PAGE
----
What Makes Armagnac And Cognac Different?

Armagnac and Cognac are both properly categorized as brandy, also known as spirits distilled from wine. However, there are distinctions to be made regarding the geography of these two forms of brandy, as well as differences related to terroir, authorized wine grapes, production, and aging. Geography plays a crucial role.

Cognac is a brandy that can only legally be made in the Cognac region of France, situated north of the famed French wine region. Armagnac, on the other hand, is made in a specific appellation d'origine contrôlée (AOC) in France, located in Gascony, which is south of Bordeaux. Moreover, significantly more Cognac than Armagnac is produced annually (about 217 million bottles more, in fact), and it is generally more expensive to purchase.

These essential French spirits do have many similarities, however. In addition to being made from distilled wine grapes such as ugni blanc, both are given extensive aging in oak casks (often sourced from the Limousin region in France) and are notable for their complex flavors. Both are also distilled to a similar alcohol by volume content, generally in the range of 40% to 45% (or 80 to 90 proof).

How Armagnac and Cognac differ

Both Armagnac and Cognac use a cru system (a rating of top vineyard sites) to delineate the best grape-growing areas in their respective regions. In Cognac, Grande Champagne is the premier growing area with the best terroir. What is terroir? It's a French term that encompasses soil, microclimate, and other factors affecting wine grape growth. In Armagnac, Bas Armagnac is the most highly regarded growing area.

The wine grapes are somewhat similar in both regions, but the regulations for using them differ. In Cognac, ugni blanc is the wine grape of choice and must account for at least 90% of the wines used for distillation. Ugni blanc, folle blanche, and colombard are Cognac-approved grape varieties that are also grown in Armagnac, but up to 10 varieties are permissible in total for the latter AOC, with none as primary as ugni blanc is in Cognac.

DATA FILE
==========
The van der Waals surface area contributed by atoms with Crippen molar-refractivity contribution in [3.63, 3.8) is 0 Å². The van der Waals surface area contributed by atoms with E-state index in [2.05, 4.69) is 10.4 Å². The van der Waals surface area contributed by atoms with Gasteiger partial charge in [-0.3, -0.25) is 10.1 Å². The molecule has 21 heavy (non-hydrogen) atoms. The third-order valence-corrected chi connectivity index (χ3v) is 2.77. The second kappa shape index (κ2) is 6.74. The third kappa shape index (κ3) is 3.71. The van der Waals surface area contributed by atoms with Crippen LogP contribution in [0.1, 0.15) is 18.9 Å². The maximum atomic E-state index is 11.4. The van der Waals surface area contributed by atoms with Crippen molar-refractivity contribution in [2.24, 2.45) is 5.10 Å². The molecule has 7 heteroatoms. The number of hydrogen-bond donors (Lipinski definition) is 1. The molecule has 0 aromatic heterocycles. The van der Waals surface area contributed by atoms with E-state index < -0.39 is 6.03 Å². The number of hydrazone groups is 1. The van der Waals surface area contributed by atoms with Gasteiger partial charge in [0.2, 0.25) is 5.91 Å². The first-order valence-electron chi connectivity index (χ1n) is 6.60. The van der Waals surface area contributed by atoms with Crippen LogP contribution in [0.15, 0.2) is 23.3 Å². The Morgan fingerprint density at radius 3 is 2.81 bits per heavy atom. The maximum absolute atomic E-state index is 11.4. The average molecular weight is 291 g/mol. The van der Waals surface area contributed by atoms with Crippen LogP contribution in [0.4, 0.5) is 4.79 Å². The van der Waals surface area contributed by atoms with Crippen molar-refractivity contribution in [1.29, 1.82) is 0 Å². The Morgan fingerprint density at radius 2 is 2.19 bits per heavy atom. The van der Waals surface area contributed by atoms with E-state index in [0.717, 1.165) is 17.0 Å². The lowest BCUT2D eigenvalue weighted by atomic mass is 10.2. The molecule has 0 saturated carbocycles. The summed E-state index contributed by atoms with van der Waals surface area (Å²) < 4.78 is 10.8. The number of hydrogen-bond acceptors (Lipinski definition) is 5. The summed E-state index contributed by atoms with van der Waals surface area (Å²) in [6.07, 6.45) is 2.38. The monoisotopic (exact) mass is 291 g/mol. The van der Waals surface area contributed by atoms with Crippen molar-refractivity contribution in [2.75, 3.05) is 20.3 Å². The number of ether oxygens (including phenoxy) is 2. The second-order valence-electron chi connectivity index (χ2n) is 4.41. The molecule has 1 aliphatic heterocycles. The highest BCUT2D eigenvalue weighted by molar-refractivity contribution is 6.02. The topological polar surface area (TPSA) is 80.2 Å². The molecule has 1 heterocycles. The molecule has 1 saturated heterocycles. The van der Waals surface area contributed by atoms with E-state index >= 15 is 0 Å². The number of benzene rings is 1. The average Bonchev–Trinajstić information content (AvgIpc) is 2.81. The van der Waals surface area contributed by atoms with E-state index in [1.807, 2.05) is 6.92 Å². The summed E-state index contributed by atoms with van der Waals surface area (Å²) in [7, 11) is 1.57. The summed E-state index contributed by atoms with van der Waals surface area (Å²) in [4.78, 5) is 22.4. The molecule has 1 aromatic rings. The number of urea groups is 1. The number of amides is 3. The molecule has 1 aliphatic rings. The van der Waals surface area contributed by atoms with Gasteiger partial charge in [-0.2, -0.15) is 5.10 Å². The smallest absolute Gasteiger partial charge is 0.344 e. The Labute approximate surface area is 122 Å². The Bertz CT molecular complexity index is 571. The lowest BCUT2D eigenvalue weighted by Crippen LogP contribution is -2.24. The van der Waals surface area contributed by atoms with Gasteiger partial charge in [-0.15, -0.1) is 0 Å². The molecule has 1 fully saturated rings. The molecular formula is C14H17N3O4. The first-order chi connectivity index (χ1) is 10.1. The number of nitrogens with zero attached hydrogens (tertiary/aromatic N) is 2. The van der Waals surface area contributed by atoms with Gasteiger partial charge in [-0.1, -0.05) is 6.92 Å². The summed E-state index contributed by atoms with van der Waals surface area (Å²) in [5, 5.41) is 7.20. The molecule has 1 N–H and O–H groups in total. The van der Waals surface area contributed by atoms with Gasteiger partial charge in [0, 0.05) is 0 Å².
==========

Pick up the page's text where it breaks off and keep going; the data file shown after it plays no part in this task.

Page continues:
The regions use different stills and production methods, too. In Cognac, a pot still is preferred (aka a traditional alembic still in which distilling and condensing vessels are connected via a tube), and the brandy is distilled twice. In Armagnac, by contrast, a column still is used for a single distillation.

Both French brandies are cocktail staples. Cognac, for example, is a signature ingredient in classic cocktails like the Sidecar and the Sazerac. Armagnac, meanwhile, is a key ingredient and namesake for the Twist My Armagnac, paired with vodka, pineapple, and lemon juices.

Cognac has the more famous brands

Most Americans probably can't name a single Armagnac brand. In contrast, Cognac boasts some hugely famous brands, including Hennessy, Courvoisier, and Rémy Martin. Hennessy alone sold nearly 8 million cases in 2022, according to Statista, whereas less than an estimated 5 million bottles of Armagnac are sold each year. Not surprisingly, then, Cognac producers drive France's annual $4 billion-plus brandy export market, while Armagnac remains a relatively minor player.

However, this disparity in prestige and sales may slowly change, thanks in part to the 2020 opening of Bhakta Spirits, a U.S.-based company owned by WhistlePig founder Raj Bhakta. The company's vintage and Bhakta 50 Armagnacs are single-year vintages or extensively aged (minimum of 50 years) and sell from several hundred dollars a bottle to several thousand.

The U.S. is one of the largest markets for Armagnac, along with its native France, and European nations like the U.K. and Russia. It's a major market for Cognac, too. Cognac brands sold nearly 115 million bottles in North America in 2022, more than three times the amount sold in Europe, where the spirit is produced.